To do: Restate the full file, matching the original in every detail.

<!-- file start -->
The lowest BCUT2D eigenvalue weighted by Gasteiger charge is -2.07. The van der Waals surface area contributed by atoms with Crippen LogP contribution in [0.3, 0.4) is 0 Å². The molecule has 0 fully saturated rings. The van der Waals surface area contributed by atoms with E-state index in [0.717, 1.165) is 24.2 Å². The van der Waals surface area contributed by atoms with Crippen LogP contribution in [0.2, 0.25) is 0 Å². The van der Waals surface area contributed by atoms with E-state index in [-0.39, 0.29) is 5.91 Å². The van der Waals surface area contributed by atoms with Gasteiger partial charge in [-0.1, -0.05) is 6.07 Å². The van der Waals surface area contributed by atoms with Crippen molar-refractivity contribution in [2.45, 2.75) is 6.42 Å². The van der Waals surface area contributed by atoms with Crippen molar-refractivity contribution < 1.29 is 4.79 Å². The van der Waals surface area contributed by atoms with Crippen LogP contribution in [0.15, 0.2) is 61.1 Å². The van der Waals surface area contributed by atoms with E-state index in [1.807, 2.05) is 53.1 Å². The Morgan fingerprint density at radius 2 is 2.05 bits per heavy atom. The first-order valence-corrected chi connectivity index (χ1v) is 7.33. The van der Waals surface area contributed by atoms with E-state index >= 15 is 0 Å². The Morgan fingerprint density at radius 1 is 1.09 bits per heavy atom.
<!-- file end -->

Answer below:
The lowest BCUT2D eigenvalue weighted by Gasteiger charge is -2.07. The van der Waals surface area contributed by atoms with Crippen LogP contribution in [0.3, 0.4) is 0 Å². The molecule has 0 fully saturated rings. The van der Waals surface area contributed by atoms with E-state index in [0.717, 1.165) is 24.2 Å². The van der Waals surface area contributed by atoms with Crippen LogP contribution in [0.2, 0.25) is 0 Å². The van der Waals surface area contributed by atoms with E-state index in [-0.39, 0.29) is 5.91 Å². The van der Waals surface area contributed by atoms with Gasteiger partial charge in [-0.1, -0.05) is 6.07 Å². The van der Waals surface area contributed by atoms with Crippen molar-refractivity contribution in [2.45, 2.75) is 6.42 Å². The van der Waals surface area contributed by atoms with Crippen molar-refractivity contribution < 1.29 is 4.79 Å². The van der Waals surface area contributed by atoms with Crippen LogP contribution in [0.15, 0.2) is 61.1 Å². The van der Waals surface area contributed by atoms with E-state index in [1.807, 2.05) is 53.1 Å². The Morgan fingerprint density at radius 2 is 2.05 bits per heavy atom. The first-order valence-corrected chi connectivity index (χ1v) is 7.33. The van der Waals surface area contributed by atoms with E-state index >= 15 is 0 Å². The Morgan fingerprint density at radius 1 is 1.09 bits per heavy atom.